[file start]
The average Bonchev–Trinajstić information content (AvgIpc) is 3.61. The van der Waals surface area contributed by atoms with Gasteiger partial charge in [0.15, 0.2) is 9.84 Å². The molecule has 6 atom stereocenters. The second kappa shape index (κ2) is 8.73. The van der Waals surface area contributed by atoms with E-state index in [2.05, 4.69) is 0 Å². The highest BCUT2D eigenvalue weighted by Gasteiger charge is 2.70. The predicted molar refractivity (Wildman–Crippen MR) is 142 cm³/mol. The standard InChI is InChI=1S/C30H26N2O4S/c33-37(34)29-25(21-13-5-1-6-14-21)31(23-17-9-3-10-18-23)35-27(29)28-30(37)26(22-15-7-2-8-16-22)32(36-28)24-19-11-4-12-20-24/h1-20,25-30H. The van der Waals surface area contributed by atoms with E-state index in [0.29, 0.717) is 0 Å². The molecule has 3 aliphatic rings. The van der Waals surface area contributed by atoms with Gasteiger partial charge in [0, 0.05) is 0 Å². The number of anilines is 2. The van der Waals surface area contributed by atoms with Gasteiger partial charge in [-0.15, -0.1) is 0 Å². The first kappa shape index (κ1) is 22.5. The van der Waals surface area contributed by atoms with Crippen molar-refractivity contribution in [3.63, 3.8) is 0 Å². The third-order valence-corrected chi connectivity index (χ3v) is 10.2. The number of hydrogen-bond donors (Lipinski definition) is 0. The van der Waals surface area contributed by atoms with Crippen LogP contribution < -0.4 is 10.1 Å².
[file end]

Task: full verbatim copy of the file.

The average Bonchev–Trinajstić information content (AvgIpc) is 3.61. The van der Waals surface area contributed by atoms with Gasteiger partial charge in [0.15, 0.2) is 9.84 Å². The molecule has 6 atom stereocenters. The second kappa shape index (κ2) is 8.73. The van der Waals surface area contributed by atoms with E-state index in [2.05, 4.69) is 0 Å². The highest BCUT2D eigenvalue weighted by Gasteiger charge is 2.70. The predicted molar refractivity (Wildman–Crippen MR) is 142 cm³/mol. The standard InChI is InChI=1S/C30H26N2O4S/c33-37(34)29-25(21-13-5-1-6-14-21)31(23-17-9-3-10-18-23)35-27(29)28-30(37)26(22-15-7-2-8-16-22)32(36-28)24-19-11-4-12-20-24/h1-20,25-30H. The van der Waals surface area contributed by atoms with E-state index in [0.29, 0.717) is 0 Å². The molecule has 3 aliphatic rings. The van der Waals surface area contributed by atoms with Gasteiger partial charge in [0, 0.05) is 0 Å². The number of anilines is 2. The van der Waals surface area contributed by atoms with Gasteiger partial charge in [-0.15, -0.1) is 0 Å². The first kappa shape index (κ1) is 22.5. The van der Waals surface area contributed by atoms with Crippen molar-refractivity contribution in [3.63, 3.8) is 0 Å². The third-order valence-corrected chi connectivity index (χ3v) is 10.2. The number of hydrogen-bond donors (Lipinski definition) is 0. The van der Waals surface area contributed by atoms with Crippen LogP contribution < -0.4 is 10.1 Å².